Deskaheh pressured the government to review the Six Nations’ historical status, specifically their right to recognition as allies, not subjects, of the British crown, and hence to immunity from federal control. When council’s Canadian lawyers failed to obtain Ottawa’s agreement to such an investigation, in 1921 council hired George Palmer Decker, an American lawyer who had worked on legal issues for the Oneida in New York State. With funds raised by a finance committee of council, Deskaheh and Decker made a special trip to England that year. Deskaheh had come only a distant third in the popular vote held by council to select an Iroquois delegate to accompany the lawyer: he obtained 107 votes compared to 293 for Iroquois medical doctor J. A. Miller and 252 for David S. Hill, secretary of the Six Nation Agricultural Society. Yet, as Hill explained to Decker, council chose Deskaheh since the Longhouse people “are so suspicious of any person not of their faith, we thought it better to give way to one of them.” In England, Deskaheh and Decker learned that the Colonial Office considered the Six Nations to be British subjects, a decision later reinforced by Ontario’s courts. Hope for a federal investigation, however, was renewed following the election in December 1921 of William Lyon Mackenzie King* and the Liberals.
Deskaheh moved to strengthen his position. The upheaval on the Six Nations Reserve was reflected in the “small riot” that broke out there in April 1922. Although the King government reversed several policies of the previous, Conservative administration, including compulsory enfranchisement, the measures it introduced were no more palatable. In response to grievances voiced by both moderates and radicals at Six Nations – the government’s reduction of a native trust fund, introduction of laws “with a view to the dissolution of the Six Nations,” ignorance of council’s wishes to “improve education,” and mortgaging of reserve land – Charles Stewart*, the superintendent general of Indian affairs, offered in June to form a royal commission. After much difficult negotiation, including Iroquois threats to take the status issue to the newly formed League of Nations in Switzerland, the proposal was accepted, but the Department of Indian Affairs and council, now dominated by the radicals, both continued to press. In September, Deskaheh brought together the Longhouse chiefs, the pro-sovereignty Christian chiefs, and the Mohawk Workers Association, which sought total sovereignty. In December, without requesting council approval, the Royal Canadian Mounted Police raided the Six Nations territory to investigate reports of liquor manufacturing.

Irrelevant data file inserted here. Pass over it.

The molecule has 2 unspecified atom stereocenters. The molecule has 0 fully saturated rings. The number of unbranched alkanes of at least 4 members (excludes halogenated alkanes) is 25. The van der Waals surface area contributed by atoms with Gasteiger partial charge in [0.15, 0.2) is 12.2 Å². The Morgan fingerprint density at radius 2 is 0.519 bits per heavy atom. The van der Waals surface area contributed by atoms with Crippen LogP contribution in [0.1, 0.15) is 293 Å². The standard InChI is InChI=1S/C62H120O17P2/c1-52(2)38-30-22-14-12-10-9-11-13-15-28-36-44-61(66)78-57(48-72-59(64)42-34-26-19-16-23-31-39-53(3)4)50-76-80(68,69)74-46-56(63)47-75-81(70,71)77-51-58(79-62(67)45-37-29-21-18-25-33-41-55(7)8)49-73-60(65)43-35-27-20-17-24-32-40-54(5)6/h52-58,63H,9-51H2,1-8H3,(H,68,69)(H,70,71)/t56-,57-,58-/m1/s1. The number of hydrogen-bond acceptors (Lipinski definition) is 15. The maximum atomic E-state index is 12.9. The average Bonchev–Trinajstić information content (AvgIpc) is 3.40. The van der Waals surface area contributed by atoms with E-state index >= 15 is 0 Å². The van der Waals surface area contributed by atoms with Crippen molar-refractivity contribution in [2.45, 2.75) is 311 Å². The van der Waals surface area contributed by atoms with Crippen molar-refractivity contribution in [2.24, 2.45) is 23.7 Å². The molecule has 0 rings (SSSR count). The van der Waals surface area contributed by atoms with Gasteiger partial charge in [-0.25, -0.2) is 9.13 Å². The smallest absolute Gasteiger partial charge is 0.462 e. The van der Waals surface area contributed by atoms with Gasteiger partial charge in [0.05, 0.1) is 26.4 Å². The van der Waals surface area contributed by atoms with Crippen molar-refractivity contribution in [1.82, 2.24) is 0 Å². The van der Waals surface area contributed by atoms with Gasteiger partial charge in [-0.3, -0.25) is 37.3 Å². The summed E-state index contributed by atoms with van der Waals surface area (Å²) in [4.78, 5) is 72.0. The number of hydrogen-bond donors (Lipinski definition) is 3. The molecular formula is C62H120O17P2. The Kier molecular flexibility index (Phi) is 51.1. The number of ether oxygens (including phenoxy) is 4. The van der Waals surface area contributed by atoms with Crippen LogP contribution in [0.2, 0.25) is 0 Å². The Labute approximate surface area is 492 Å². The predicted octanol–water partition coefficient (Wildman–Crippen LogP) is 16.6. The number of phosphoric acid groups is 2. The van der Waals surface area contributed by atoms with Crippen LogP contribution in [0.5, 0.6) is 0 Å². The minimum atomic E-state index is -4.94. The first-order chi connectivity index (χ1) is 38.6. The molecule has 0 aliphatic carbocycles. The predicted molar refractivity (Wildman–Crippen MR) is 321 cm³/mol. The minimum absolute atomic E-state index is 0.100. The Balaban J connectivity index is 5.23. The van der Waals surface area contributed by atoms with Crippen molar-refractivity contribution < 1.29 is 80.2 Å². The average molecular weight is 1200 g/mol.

Not everyone in the Six Nations community supported Deskaheh and the radicals. Some resented the anti-British nature of their campaign. In July 1922 council secretary Asa R. Hill described the Cayuga chief as “an agitator of the worst type with no desire to come to any understanding. I am afraid that his actions will mean the breaking up of the confederacy.” Frederick Ogilvie Loft* of Toronto, a Mohawk chief and founder of the League of Indians of Canada, the country’s first pan-Indian political organization, also had doubts about Deskaheh’s confrontational approach. In a letter to Prime Minister King in December, he claimed that General, as council’s speaker, had been acting as a “dictator,” one who “occupies no position superior to any other Chief of the Six Nations. . . . He holds no mandate from the people of the Six nations to warrant his actions; indeed, contrary to the spirit of our Confederacy.” But by 1923 Deskaheh and his supporters had control of council; some moderates, irritated by the government’s actions, had joined them and others – like Hill, who was deposed as secretary – had been replaced.